News Release

Menopause-like symptoms may strike before the menopause transition

New study suggests that women in the late-reproductive stage may experience multiple symptoms often associated with menopause that may impair overall quality of life

Peer-Reviewed Publication

The North American Menopause Society (NAMS)

CLEVELAND, Ohio (Jan. 11, 2023)—The menopause transition is often accompanied by a number of symptoms that can affect a woman’s overall quality of life, including hot flashes, sleep disturbances, and depression. A new study suggests that women may already experience some of these symptoms several years before menopause, during the late-reproductive stage. Study results are published online today in Menopause, the journal of The North American Menopause Society (NAMS).

By 2025, an estimated 1.1 billion women worldwide will be postmenopausal. Yet, the number of women experiencing menopause-like symptoms will likely be much higher because there is growing evidence to suggest that women in the late-reproductive stage experience multiple symptoms often associated with menopause years before the official menopause transition. A new study involving more than 350 Spanish-speaking respondents is the latest to document the effect of various physiologic and psychosocial changes that affect women in the 4 to 10 years preceding the final menstrual period.

A woman’s late-reproductive stage is characterized by low antral follicle counts and subtle changes to menstrual cycle length, duration, and flow. It typically marks the time when fertility begins to decline and hormone patterns begin to change. This study sought to characterize and compare the symptoms Spanish-speaking women around the world report experiencing during the late-reproductive stage and the menopause transition.

The new study identified a similar proportion of women in the late-reproductive stage and the menopause transition reporting 8 of 18 common menopause symptoms. Among other findings, women in the late-reproductive stage had lower age-adjusted odds of musculoskeletal pain and lower odds of decreased interest in sex. But both groups reported a similar interference with personal relationships and overall quality of life. Additional analyses are needed to assess how changes associated with reproductive aging affect quality of life.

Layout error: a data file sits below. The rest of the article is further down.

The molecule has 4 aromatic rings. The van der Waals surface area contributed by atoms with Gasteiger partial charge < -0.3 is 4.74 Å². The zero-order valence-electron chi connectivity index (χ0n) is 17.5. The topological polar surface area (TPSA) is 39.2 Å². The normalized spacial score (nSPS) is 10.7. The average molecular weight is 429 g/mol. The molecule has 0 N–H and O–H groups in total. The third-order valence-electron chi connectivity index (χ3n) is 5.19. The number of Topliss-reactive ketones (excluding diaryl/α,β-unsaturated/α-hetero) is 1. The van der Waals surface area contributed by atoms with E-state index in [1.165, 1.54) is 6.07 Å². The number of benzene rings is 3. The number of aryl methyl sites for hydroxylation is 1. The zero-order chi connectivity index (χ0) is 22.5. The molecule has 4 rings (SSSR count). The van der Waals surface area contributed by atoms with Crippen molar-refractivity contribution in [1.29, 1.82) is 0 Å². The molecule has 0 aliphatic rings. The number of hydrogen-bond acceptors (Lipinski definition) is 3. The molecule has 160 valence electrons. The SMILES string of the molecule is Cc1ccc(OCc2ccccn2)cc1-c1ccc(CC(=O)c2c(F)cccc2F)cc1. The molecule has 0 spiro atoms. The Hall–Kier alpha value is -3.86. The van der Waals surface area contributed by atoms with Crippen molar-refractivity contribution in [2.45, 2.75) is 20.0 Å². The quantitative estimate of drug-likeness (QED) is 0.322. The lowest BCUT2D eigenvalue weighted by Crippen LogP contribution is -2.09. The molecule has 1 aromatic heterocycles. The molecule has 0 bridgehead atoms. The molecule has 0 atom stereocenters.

Study results are published in the article “Symptom experience during the late reproductive stage versus the menopausal transition in the Spanish-language Women Living Better survey.”

“This study in Spanish-speaking women not only adds to the evidence that women experience multiple symptoms typically associated with the menopause transition in their late-reproductive years but also highlights opportunities for anticipatory guidance that is culturally and linguistically appropriate,” says Dr. Stephanie Faubion, NAMS medical director.

For more information about menopause and healthy aging, visit www.menopause.org.

Founded in 1989, The North American Menopause Society (NAMS) is North America’s leading nonprofit organization dedicated to promoting the health and quality of life of all women during midlife and beyond through an understanding of menopause and healthy aging. Its multidisciplinary membership of 2,000 leaders in the field—including clinical and basic science experts from medicine, nursing, sociology, psychology, nutrition, anthropology, epidemiology, pharmacy, and education—makes NAMS uniquely qualified to serve as the definitive resource for health professionals and the public for accurate, unbiased information about menopause and healthy aging. To learn more about NAMS, visit www.menopause.org.

 


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